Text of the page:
After painting and studying Art History in France and the Netherlands, Thomas Callaway graduated from Lawrence University in Wisconsin with a degree in Fine Art and Architecture. He formed his design business in 1989. Over the past 22 years, he has completed over 100 projects for numerous film and television stars, writers, producers, and directors, bringing his firm national acclaim and distinction in many shelter books and magazines. His work now includes architectural and interior design projects in Chicago, Miami, New York, Connecticut, Wisconsin, New Mexico, Mississippi, Wyoming and his home base, Los Angeles, California. Tom has appeared often on television, most recently on “Selling New York” on the HG Network.
In an effort to give you a sneak peek into the highly anticipated window displays at LEGENDS OF LA CIENEGA 2011: CELEBRATE ART, we asked the Legends designers to share the inspiring thoughts and aesthetics behind their Legends window in the La Cienega Design Quarter. "The Legends Style Sheet" sponsored by Jean de Merry, presents a series of fun and unconventional interviews with our participating window display designers.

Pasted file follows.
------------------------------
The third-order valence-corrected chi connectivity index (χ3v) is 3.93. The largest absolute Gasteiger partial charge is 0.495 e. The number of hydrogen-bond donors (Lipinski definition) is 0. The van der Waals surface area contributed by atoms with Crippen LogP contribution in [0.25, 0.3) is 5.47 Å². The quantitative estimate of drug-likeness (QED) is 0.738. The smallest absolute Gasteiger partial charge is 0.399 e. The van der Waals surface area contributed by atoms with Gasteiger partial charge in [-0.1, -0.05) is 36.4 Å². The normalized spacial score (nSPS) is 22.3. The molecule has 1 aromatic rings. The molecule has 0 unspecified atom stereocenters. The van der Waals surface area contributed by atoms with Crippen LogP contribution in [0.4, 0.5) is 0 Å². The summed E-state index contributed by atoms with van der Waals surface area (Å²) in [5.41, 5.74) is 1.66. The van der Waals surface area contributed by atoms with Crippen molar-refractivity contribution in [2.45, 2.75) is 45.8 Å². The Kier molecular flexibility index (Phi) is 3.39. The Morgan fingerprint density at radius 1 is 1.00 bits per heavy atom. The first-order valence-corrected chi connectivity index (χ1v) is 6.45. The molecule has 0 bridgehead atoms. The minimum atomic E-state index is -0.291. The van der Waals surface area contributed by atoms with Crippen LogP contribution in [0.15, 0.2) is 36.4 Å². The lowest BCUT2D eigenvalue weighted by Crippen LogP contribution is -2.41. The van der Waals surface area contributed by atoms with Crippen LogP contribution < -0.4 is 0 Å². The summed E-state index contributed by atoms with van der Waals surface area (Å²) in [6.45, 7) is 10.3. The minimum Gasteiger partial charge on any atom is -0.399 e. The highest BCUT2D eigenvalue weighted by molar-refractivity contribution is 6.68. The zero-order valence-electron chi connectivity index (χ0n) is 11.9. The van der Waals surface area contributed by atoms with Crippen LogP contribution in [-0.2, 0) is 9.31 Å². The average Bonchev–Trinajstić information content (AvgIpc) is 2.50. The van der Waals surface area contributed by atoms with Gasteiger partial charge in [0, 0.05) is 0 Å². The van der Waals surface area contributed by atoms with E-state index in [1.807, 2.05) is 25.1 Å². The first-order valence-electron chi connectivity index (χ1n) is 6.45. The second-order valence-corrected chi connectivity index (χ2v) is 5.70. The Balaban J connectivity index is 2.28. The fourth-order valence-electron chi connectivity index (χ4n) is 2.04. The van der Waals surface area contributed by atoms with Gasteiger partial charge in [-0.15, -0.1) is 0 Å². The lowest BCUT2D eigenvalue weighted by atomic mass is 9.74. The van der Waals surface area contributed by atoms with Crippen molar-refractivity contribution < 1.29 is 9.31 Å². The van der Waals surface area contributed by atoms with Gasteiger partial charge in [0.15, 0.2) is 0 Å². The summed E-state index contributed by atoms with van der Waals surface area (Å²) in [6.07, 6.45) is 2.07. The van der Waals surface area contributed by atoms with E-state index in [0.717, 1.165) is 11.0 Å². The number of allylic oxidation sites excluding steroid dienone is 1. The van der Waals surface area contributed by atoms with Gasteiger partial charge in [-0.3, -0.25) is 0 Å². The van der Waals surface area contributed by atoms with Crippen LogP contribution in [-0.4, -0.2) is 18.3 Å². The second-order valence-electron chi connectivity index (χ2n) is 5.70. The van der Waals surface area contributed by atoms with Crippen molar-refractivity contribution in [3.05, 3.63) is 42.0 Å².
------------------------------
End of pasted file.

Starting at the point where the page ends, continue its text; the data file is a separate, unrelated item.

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Fernand Leger (1881-1955) was a French painter, sculptor and filmmaker. In his early works he created a personal form of Cubism, which he gradually modified into a more figurative, populist style. His boldly simplified treatment of modern subject matter has caused him to be regarded as a forerunner of Pop Art. He began to work seriously as a painter only at the age of 25. At this point his work showed the influence of Impressionism as seen in Le Jardin de Ma Mere of 1905, which is one of the paintings from that period that he did not destroy. A new emphasis on drawing and geometry appeared in Leger’s work after he saw the Cezanne retrospective at the Salon d’Automne in 1907. In 1909 he moved to Montparnasse and met such leaders of the avant-garde as Archipenko, Lipchitz, Chagall and Robert Delaunay. In 1910 he joined with several other artists, including Delaunay, Jacques Villon, Henri Le Fauconnier, Albert Gleizes, Francis Picabia and Marie Laurencin to form an offshoot of the Cubist movement called the Puteaux group. The mechanical works Leger painted in the 1920s are typical of the postwar “return to order” in the arts, and link him to the tradition of French figurative painting represented by Poussin and Corot. Starting in 1927 the character of Leger’s work gradually changed as organic and irregular forms assumed greater importance. The figural style that emerged in the 1930s is fully displayed in several versions of Adam and Eve. With characteristic humor, he portrayed Adam in a striped bathing suit or sporting a tattoo.